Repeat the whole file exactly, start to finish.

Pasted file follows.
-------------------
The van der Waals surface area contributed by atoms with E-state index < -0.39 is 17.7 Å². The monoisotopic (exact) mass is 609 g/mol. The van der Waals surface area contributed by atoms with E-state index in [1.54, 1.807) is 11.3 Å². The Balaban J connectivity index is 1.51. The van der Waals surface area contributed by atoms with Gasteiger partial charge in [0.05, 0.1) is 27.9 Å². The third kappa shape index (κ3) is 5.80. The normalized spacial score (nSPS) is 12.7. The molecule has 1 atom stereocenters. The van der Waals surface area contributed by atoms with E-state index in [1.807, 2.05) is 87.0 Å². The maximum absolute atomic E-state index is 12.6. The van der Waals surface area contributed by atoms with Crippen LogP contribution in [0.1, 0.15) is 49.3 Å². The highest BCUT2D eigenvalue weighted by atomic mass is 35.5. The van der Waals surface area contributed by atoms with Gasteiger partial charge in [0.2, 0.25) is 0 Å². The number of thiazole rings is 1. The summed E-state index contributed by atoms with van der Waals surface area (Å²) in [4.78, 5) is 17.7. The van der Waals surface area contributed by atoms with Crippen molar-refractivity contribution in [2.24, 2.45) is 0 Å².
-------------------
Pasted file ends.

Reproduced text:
The van der Waals surface area contributed by atoms with E-state index < -0.39 is 17.7 Å². The monoisotopic (exact) mass is 609 g/mol. The van der Waals surface area contributed by atoms with E-state index in [1.54, 1.807) is 11.3 Å². The Balaban J connectivity index is 1.51. The van der Waals surface area contributed by atoms with Gasteiger partial charge in [0.05, 0.1) is 27.9 Å². The third kappa shape index (κ3) is 5.80. The normalized spacial score (nSPS) is 12.7. The molecule has 1 atom stereocenters. The van der Waals surface area contributed by atoms with E-state index in [1.807, 2.05) is 87.0 Å². The maximum absolute atomic E-state index is 12.6. The van der Waals surface area contributed by atoms with Crippen LogP contribution in [0.1, 0.15) is 49.3 Å². The highest BCUT2D eigenvalue weighted by atomic mass is 35.5. The van der Waals surface area contributed by atoms with Gasteiger partial charge in [0.2, 0.25) is 0 Å². The number of thiazole rings is 1. The summed E-state index contributed by atoms with van der Waals surface area (Å²) in [4.78, 5) is 17.7. The van der Waals surface area contributed by atoms with Crippen molar-refractivity contribution in [2.24, 2.45) is 0 Å².